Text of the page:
Pittsburgh City Paper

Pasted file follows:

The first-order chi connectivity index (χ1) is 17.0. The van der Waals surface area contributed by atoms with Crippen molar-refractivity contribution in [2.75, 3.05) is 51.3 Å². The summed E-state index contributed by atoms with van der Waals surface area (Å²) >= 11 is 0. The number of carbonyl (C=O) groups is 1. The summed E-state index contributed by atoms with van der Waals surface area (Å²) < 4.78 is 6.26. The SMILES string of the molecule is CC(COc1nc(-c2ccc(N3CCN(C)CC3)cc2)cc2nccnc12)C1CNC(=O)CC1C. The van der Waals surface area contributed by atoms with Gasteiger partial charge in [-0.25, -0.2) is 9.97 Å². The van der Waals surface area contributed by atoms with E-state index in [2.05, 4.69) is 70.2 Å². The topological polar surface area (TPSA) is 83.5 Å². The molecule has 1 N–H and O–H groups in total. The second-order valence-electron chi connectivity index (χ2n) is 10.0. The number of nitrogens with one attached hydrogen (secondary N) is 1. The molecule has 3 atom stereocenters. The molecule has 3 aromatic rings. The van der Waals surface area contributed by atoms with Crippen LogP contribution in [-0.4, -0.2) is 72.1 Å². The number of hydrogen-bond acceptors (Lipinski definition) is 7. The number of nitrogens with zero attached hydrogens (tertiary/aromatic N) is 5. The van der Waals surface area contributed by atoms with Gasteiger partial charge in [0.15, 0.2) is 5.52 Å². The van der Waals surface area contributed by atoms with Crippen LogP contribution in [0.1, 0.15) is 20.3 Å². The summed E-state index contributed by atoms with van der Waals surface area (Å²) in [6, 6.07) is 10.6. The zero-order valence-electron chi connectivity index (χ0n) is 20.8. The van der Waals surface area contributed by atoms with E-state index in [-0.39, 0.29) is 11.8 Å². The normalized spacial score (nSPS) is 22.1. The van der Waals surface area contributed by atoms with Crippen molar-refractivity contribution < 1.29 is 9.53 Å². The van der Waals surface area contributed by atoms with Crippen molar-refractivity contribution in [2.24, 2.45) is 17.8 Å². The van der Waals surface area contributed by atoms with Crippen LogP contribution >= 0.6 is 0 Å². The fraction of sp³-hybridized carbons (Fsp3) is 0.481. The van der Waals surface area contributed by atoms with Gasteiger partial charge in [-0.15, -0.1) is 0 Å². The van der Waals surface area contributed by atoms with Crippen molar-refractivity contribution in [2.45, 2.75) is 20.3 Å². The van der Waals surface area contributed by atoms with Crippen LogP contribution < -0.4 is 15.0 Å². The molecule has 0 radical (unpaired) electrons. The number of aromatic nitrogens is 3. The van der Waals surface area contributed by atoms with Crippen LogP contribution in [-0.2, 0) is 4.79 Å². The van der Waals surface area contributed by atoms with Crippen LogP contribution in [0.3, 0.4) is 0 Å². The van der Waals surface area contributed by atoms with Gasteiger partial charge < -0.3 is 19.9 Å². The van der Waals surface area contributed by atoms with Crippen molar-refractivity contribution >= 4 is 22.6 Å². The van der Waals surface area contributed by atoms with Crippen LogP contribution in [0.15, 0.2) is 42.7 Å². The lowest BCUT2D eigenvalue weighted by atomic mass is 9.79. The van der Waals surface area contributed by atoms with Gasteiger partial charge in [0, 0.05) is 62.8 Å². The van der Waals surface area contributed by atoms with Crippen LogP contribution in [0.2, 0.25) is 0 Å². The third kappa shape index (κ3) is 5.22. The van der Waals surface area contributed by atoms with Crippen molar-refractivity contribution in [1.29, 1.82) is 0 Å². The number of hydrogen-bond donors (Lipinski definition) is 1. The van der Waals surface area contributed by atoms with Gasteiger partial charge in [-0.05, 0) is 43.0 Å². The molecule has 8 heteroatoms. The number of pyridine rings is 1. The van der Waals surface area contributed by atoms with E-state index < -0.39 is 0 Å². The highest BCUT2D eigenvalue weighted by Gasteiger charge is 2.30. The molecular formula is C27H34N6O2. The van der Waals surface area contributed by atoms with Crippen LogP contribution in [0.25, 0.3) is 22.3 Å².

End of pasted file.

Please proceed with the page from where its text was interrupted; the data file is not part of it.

By his own admission, Hawkins was a peculiar youth, eager to bust out of Allderdice High School long before that day in the early summer of 1965 when he finally graduated, diploma somehow firmly in hand. "I barely made it out," he recalls. "I hated it. I was very uncomfortable in high school. I was very confused and I didn't fit in. I was so awkward, particularly socially. I had no idea what the hell to do. I sort of had a girlfriend and everything but I just wasn't relating to high school at all." Admittedly, Ernie's interests were different than those of his more acculturated classmates. He had learned the rudiments of traditional folk culture and music from an old Irish caretaker on his uncle's farm years earlier, and that's where his interests and sympathies continued to lie all through high school. "I just loved this guy", Ernie says of Pete, the caretaker. "He knew a lot of stuff and he taught me a lot of stuff. He took real good care of the tractors, could train a dog to bring cows in, worked on the railroads. He could do anything. He was a great storyteller and a good musician. Played guitar and mandolin. Came up with the Lilly Brothers. Loved Hank Williams." Clearly, Pete had a profound influence on the wandering, prepubescent mind of Ernie Hawkins. In numerous conversations with Ernie, I only ever heard him speak with such unadulterated veneration about one other human being - Rev. Davis - and we will return to him shortly. In any case, back in Point Breeze, where he lived with his mother, father and two older siblings, Ernie began messing around with a banjo and mandolin, eager to replicate some of the country music standards that Pete had shown him. Music was becoming a sanctuary for Ernie, a friend with whom endless hours could be spent in simple, tolerable communion. Without a musical instrument in his hands, however, Ernie was still awkward and ill at ease in social situations. Slowly and uneventfully, the days of his youth lumbered by without a truly memorable hitch until a few years later, when Ernie finally crossed paths with nothing less than his earthly salvation. "I remember I borrowed a classical guitar from a friend," he says smiling, clearly at ease with the recollection. "I really didn't know much about guitars and I really remember it vividly, just sitting with this thing on my lap, looking at it and playing the strings. It sounds really weird, but I saw the whole world. I saw everything you can do on it.There was something really magical about it. I don't know how to say it but I could see the whole world." There is an unmistakable sense of lingering wonder in Ernie's voice as he recalls this rapturous first encounter with a basic 6-string guitar. He had never felt that way about the banjo or mandolin, fine instruments though they both were. A guitar, however, was obviously a sublime piece of human ingenuity, a deceptively simple, wonderfully tangible testament to all that was good and right with the human species. Even after all these years, he still seems genuinely surprised, even awestricken, that there was anything in this world that could possibly deliver him from all the tedium and deep blue pain that typified his life up until that auspicious day some 35 years ago when he borrowed his buddy's guitar. "It was such a refuge for me," he says, finally arriving at the sad, secret heart of this particular tale. "It was something I could do, maybe somebody I could be or something I could be or something like that, instead of just being this total confused dark." With a guitar, Ernie was like "a duck to water". Shunning formal lessons, he practiced incessantly, figuring songs out on his own. Queer progressions? No problem. Odd tunings? Didn't matter. "It all came pretty easy," he says modestly but matter-of-factly. "I just got totally absorbed. It was my raison d'etre." He began prowling around the sweet, dark underbelly of the local music scene. Evening would fall, some new acquaintance would call, and the good times proceeded to roll. "See, one of the things that was cool for me," he explains, "was that when I was in high school I had friends who were college students at CMU and Pitt who were really into bluegrass. So I was spending a lot of time with those guys. We'd play a lot of country music, hymns and stuff like that. They would come and get me and say, "It's okay, Mrs. Hawkins, we'll take care of Ernie. Don't worry about it." We'd go to Walsh's Bar in East Liberty where one of the greatest bluegrass bands in the whole country, Mac Martin and the Dixie Travelers, played every Friday and Saturday night. We'd hang out and, ya know, everybody would be slipping me IDs. And we'd stay at Walsh's 'til 2, then we'd go to Corny Mann's Bar in McKees Rocks and play until 6 in the morning." Here, finally, was an education that a bright, unusual boy like Ernie might be able to utilize. So what if he was struggling in vain with the standardized curriculum and homogenized, stratified social structure at Allderdice? Where was all that mendacious and superfluous nonsense going to get him anyhow? Surely not where he increasingly felt he needed to go. On his own time, much to his delight, he had discovered that there were small, secluded places in the world for people like him.  
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